presented in Chapter2and RiemannianLQRpresented in Chapter3. Matlab code has been made available by Dr. Sylvain Calinon and can be accessed via: http://www. idiap.ch/software/pbdlib/.

Videos of the experiments presented in chapters2,3and4can be found via the fol-lowing links:

• Chapter2:https://youtu.be/NiRPE0egymk,

• Chapter3:https://youtu.be/oM5btdbsdig,

**2**

**A G**

**EOMETRY**

**-A**

**WARE**

**T**

**ASK**

**E**

**NCODING**

**2.1.**

### I

### NTRODUCTION

**Σ**

**µ***x*2

*x*1 (a) Maximum Entropy

N*(x*1*, x*2)
N_{(x}_{2}_{|x}_{1}_{)}
*x*1
*x*2
(b) Conditioning
N_{1}
N_{1}N_{2}
N_{2}
*x*2
*x*1
(c) Product
**µ****Σ**
* AΣA*⊤

**Aµ + b**

**A, b***x*2

*x*1 (d) Linear Transformation Figure 2.1: Visualization of the favorable properties of the Gaussian that are often used inPbD. (a) Given the

*of a jointly Gaussian distribution is again Gaussian. (c) The product of two Gaussians is, after normalization, a Gaussian distribution. (d) The linear transformation of a Gaussian is again Gaussian.*

**first two moments (µ, Σ) the Gaussian is the maximum entropy distribution. (b) The conditional distribution**Probabilistic methods in Programming by Demonstration (PbD) assume demonstra-tions represent samples from some unknown probability distribution. The models used to approximate this distribution are often based on the Gaussian distribution, e.g. [8,21,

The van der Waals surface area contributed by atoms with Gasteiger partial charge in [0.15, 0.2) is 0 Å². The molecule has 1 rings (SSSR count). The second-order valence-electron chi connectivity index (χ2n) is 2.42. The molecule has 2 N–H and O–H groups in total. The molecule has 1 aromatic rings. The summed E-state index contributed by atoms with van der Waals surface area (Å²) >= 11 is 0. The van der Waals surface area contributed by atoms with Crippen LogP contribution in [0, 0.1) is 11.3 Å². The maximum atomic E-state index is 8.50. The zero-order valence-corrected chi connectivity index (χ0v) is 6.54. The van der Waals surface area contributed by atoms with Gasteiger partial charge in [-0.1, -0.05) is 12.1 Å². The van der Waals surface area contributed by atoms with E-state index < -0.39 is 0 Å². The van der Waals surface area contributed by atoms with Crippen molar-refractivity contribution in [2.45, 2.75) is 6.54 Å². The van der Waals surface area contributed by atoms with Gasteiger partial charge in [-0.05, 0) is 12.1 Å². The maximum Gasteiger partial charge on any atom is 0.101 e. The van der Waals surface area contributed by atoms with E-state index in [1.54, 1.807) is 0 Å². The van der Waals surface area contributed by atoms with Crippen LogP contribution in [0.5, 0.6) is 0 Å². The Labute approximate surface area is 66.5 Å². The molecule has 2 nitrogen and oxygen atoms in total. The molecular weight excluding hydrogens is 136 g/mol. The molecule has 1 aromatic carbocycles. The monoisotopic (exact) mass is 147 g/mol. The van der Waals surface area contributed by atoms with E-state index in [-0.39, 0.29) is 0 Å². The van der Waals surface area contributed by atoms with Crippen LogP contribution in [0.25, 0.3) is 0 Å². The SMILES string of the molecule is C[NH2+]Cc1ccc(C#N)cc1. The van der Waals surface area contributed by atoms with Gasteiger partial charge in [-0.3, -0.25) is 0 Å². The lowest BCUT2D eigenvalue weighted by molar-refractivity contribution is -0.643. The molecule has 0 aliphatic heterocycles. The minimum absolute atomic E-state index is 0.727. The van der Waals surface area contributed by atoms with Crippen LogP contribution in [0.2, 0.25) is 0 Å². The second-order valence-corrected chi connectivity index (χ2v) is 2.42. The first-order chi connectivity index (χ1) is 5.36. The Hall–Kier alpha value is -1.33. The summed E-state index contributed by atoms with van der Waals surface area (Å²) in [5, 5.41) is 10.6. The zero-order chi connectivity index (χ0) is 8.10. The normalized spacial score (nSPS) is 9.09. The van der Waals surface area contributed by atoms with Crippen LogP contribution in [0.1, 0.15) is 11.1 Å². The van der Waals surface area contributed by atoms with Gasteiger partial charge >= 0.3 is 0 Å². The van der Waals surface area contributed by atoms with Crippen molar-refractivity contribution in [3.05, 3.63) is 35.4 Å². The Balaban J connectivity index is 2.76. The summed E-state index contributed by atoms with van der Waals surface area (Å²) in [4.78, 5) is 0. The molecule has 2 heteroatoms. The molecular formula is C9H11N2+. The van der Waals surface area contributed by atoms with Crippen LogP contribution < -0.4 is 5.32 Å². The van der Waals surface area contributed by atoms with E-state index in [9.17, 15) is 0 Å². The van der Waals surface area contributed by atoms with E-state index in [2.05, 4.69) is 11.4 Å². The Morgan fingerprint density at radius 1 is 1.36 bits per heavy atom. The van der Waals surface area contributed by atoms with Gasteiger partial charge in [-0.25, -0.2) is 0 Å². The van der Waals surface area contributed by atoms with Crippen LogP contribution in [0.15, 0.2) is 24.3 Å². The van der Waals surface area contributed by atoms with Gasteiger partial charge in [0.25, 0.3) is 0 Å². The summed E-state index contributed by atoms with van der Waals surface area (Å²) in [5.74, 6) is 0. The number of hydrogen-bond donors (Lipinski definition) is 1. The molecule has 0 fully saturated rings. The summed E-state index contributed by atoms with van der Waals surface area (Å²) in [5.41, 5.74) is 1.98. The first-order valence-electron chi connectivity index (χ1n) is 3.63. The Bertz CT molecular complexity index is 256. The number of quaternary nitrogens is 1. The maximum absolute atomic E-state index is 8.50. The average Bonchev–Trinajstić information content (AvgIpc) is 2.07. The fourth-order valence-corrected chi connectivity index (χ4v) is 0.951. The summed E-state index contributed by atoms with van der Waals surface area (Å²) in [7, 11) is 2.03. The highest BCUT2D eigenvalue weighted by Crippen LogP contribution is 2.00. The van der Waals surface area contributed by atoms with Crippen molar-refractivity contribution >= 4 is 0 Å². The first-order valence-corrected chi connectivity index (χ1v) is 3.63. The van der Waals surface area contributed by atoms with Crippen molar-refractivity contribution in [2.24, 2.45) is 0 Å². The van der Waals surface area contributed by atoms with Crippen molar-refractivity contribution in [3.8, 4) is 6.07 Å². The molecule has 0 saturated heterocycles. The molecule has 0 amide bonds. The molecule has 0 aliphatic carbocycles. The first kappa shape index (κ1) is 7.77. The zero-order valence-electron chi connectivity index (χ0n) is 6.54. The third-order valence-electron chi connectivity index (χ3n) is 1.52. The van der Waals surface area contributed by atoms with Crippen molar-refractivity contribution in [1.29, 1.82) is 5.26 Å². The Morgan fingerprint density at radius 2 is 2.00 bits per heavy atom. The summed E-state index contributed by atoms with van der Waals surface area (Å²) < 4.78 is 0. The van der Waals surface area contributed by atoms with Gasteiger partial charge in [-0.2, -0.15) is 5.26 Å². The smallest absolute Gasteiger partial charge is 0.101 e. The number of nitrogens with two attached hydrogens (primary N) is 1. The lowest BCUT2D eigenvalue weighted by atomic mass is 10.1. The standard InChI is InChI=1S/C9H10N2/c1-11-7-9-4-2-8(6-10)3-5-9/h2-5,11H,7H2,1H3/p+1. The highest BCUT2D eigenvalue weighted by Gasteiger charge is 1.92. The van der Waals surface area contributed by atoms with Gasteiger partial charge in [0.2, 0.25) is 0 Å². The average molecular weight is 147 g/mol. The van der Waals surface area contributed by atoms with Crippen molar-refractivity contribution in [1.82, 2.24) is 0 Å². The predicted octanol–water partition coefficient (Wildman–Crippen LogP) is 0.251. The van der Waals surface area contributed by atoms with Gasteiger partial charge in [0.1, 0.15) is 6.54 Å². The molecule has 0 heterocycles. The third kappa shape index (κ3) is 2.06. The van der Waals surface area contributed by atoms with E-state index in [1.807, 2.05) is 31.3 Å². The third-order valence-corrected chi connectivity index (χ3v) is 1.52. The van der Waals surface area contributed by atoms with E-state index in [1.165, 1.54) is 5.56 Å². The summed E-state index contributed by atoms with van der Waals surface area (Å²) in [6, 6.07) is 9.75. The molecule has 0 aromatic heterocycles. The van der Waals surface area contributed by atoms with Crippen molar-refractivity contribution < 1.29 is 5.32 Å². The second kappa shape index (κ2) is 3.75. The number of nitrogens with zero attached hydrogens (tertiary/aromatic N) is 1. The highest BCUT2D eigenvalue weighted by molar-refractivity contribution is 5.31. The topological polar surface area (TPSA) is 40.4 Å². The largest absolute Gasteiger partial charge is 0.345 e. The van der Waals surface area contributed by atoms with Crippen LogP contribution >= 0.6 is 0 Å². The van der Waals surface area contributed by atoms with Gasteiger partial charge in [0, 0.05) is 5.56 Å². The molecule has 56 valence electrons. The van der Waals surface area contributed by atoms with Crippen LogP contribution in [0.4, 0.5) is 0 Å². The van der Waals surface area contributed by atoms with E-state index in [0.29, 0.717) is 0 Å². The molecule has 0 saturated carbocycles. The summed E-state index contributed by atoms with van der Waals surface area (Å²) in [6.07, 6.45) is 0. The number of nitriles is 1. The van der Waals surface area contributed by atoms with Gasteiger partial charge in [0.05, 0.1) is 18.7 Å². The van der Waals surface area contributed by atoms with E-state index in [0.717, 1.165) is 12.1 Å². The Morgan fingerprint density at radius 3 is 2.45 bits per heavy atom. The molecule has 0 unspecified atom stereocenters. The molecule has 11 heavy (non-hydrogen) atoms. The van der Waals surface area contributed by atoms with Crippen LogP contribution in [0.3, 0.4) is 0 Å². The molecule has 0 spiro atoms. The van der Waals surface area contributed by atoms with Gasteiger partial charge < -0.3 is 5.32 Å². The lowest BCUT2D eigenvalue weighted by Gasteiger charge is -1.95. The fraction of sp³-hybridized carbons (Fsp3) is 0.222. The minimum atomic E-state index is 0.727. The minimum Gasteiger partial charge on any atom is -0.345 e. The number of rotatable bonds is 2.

22,59,60]. The Gaussian has various favorable properties, as illustrated in Figure2.1: it is the maximum entropy distribution given the first two moments (mean and covariance) of the data; the conditional distribution of joint Gaussian distribution, is again Gaus-sian; the product of two Gaussians is, after normalization, GausGaus-sian; and, a Gaussian remains Gaussian under linear transformation of its parameters. These properties have enabled the estimation, synthesis and generalization properties of popular approaches Parts of this chapter have been published in IEEE Robotics and Automation Letters (RA-L) [48].

**2**

such asGMM-GMR[33],TP-GMM[21], Probabilistic Movement Primitives (ProMP) [22] and Stable Estimator of Dynamical Systems (SEDS) [35].

Common in these approaches is the encoding of movement data. Such data can be defined in joint or end-effector space. Often, the primary task requirements that underlie a movement are related to the end-effector space—commonly referred to as

*task space. In such cases, joint-level descriptions may be unnecessarily restrictive: they*